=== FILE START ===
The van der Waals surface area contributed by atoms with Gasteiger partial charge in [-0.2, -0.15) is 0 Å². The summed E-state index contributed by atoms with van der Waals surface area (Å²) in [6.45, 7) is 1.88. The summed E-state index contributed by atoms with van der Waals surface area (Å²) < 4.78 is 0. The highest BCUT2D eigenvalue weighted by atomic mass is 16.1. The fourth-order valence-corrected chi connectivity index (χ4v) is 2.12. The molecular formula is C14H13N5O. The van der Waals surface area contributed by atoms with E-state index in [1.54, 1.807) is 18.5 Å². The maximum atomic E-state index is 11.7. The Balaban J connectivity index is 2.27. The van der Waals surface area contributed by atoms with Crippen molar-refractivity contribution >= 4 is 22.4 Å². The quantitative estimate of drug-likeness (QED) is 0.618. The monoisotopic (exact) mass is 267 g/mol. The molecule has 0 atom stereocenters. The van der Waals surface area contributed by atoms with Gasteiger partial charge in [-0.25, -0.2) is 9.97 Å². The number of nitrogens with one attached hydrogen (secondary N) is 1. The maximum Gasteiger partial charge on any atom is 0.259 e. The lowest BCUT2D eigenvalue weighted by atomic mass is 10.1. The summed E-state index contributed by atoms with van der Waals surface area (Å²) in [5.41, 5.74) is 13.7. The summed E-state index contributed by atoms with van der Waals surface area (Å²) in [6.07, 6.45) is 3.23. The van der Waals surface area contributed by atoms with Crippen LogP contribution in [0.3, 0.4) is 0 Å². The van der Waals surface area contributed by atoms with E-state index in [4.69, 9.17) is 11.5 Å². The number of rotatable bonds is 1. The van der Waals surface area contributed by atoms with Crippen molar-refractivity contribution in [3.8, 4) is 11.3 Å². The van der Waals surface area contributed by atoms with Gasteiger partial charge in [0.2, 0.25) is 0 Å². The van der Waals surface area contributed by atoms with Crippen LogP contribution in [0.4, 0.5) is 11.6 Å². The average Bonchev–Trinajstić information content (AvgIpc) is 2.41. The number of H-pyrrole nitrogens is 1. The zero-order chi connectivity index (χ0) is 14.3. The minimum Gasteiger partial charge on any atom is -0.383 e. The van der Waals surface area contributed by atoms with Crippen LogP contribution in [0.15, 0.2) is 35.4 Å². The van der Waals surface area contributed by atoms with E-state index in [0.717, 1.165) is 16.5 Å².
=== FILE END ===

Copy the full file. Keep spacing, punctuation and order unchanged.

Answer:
The van der Waals surface area contributed by atoms with Gasteiger partial charge in [-0.2, -0.15) is 0 Å². The summed E-state index contributed by atoms with van der Waals surface area (Å²) in [6.45, 7) is 1.88. The summed E-state index contributed by atoms with van der Waals surface area (Å²) < 4.78 is 0. The highest BCUT2D eigenvalue weighted by atomic mass is 16.1. The fourth-order valence-corrected chi connectivity index (χ4v) is 2.12. The molecular formula is C14H13N5O. The van der Waals surface area contributed by atoms with E-state index in [1.54, 1.807) is 18.5 Å². The maximum atomic E-state index is 11.7. The Balaban J connectivity index is 2.27. The van der Waals surface area contributed by atoms with Crippen molar-refractivity contribution >= 4 is 22.4 Å². The quantitative estimate of drug-likeness (QED) is 0.618. The monoisotopic (exact) mass is 267 g/mol. The molecule has 0 atom stereocenters. The van der Waals surface area contributed by atoms with Gasteiger partial charge in [-0.25, -0.2) is 9.97 Å². The number of nitrogens with one attached hydrogen (secondary N) is 1. The maximum Gasteiger partial charge on any atom is 0.259 e. The lowest BCUT2D eigenvalue weighted by atomic mass is 10.1. The summed E-state index contributed by atoms with van der Waals surface area (Å²) in [5.41, 5.74) is 13.7. The summed E-state index contributed by atoms with van der Waals surface area (Å²) in [6.07, 6.45) is 3.23. The van der Waals surface area contributed by atoms with Crippen LogP contribution in [0.3, 0.4) is 0 Å². The van der Waals surface area contributed by atoms with E-state index in [4.69, 9.17) is 11.5 Å². The number of rotatable bonds is 1. The van der Waals surface area contributed by atoms with Crippen molar-refractivity contribution in [3.8, 4) is 11.3 Å². The van der Waals surface area contributed by atoms with Gasteiger partial charge in [0.2, 0.25) is 0 Å². The van der Waals surface area contributed by atoms with Crippen LogP contribution in [0.4, 0.5) is 11.6 Å². The average Bonchev–Trinajstić information content (AvgIpc) is 2.41. The number of H-pyrrole nitrogens is 1. The zero-order chi connectivity index (χ0) is 14.3. The minimum Gasteiger partial charge on any atom is -0.383 e. The van der Waals surface area contributed by atoms with Crippen LogP contribution in [0.15, 0.2) is 35.4 Å². The van der Waals surface area contributed by atoms with E-state index in [0.717, 1.165) is 16.5 Å².